Battlefield Walk Stage 1: Crooked Billet to North Acres/Towton Vale Follow in the Yorkist army’s footsteps: head north from the Crooked Billet, following the field paths and edges, heading for the burr tree on the southern ridge of Towton Vale North Acres: Battlefield Board 1 Artist Graham Turner’s famous painting recreates the scene of the battle’s opening stages on 29th Match, 1461
Yorkist archers, shooting with the wind behind them, inflicted heavy casualties on the foe Lancastrians were forced to leave their higher ground and advance to hand-to-hand combat Stage 2: follow the path from Board 1 to Dacre’s Cross on the monument on the B1217, beside Battlefield Boards 2 & 3. Boards 2 & 3 From this point the Battlefield Trail is a circular route. I prefer to walk on down the road to Towton village… …and turn left towards the Rockingham Arms Turn left at the pub and head up the ‘Old London Road’… Some of the Lancastrian soldiers may have taken this route to battle from their camp around St Mary’s Church, now lost beneath the present Towton Hall. Skirting the edge of Towton plateau… …to an optional detour from the main trail, the path down to the River Cock…
…site of one of the ‘bridges of bodies’ where the dead piled high in the water Battlefield Board 5 The precipitous descent to Cock Beck – literally the Lancastrians’ downfall as the battle drew to its climax and their troops were pushed down towards the flooding river The notorious Bloody Meadow, site of the worst rout of the Wars of the Roses… …and two more interpretation boards Under snow, as it would have looked before the bloodshed on Palm Sunday 1461 The end of the day saw tens of thousands dead and many more wounded… …and a new king, Edward IV, on England’s throne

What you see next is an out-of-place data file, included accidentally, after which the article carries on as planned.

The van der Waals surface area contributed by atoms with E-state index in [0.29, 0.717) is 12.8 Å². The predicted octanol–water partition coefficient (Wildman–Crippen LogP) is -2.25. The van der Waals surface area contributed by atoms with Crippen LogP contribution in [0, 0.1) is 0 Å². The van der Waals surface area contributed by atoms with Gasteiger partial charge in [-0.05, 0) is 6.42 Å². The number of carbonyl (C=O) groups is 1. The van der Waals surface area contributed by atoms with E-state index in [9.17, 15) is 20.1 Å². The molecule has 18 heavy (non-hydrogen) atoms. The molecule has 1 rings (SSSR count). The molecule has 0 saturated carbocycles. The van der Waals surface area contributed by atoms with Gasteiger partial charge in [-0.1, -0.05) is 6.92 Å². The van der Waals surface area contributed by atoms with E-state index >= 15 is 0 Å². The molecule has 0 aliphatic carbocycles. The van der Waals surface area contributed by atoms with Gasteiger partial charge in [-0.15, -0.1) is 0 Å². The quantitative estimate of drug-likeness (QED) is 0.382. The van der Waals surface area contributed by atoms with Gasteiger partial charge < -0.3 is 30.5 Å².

Towton Battlefield Society: remembering Towton through re-enactment Weekends under canvas – in all weathers! Frei Compagnie ladies preparing to feed the troops. Living the history: a Ferrers household blacksmith at work Frei Compagnie master bowyer crafting an English longbow Baking flat-bread on the Frei Co fire range A Yorkist liveried archer in the armoury A high-status tent… …and interior Traders and exhibitors doing well in the barn My Herstory Publications book stall! TBS Towton Tapestry Group display Arming the knight for combat: John, Lord Clifford of Craven Lord Clifford slugs it out with a Fauconberg archer Assembling for the memorial service Paying homage to the slain Yorkist and Lancastrian wreath-layers Palm crosses reverently laid by re-enactors and members of the public TBS patron, the late, great actor, author and archer Robert Hardy, addressing the crowd on the 550th anniversary in 2011 Crowds cluster round one of the new Battlefield Trail boards, unveiled in 2011 as part of the Towton 550 commemoration Preparing to do battle The Woodville Household muster Frei Compagnie soldiers prepare Ranulph, Lord Dacre of Gilsland, an early casualty on Palm Sunday 1461 An archer in authentically snowy conditions Medieval gunners Marching to war… The Battle of Ferrybridge: Clifford’s Flower of Craven (right) repel Yorkists Lord Clifford in triumph, shortly before his death at Dintingdale Charge! Men-at-arms Yorkist archers – I’m the little one, 4th from the left Battle lines prepare to clash Beauforts attack through a haze of gun-smoke and arrows A Woodville and a Yorkist clash swords and bucklers A Yorkist in fine brigandine (coat-of-plates) Battle rages on – luckily our fallen all rise at the end of the day… …unlike the men who fell in the snow at Bloody Meadow on Palm Sunday 1461, Lancastrian or Yorkist, we remember and honour them Towton 1461 – remember.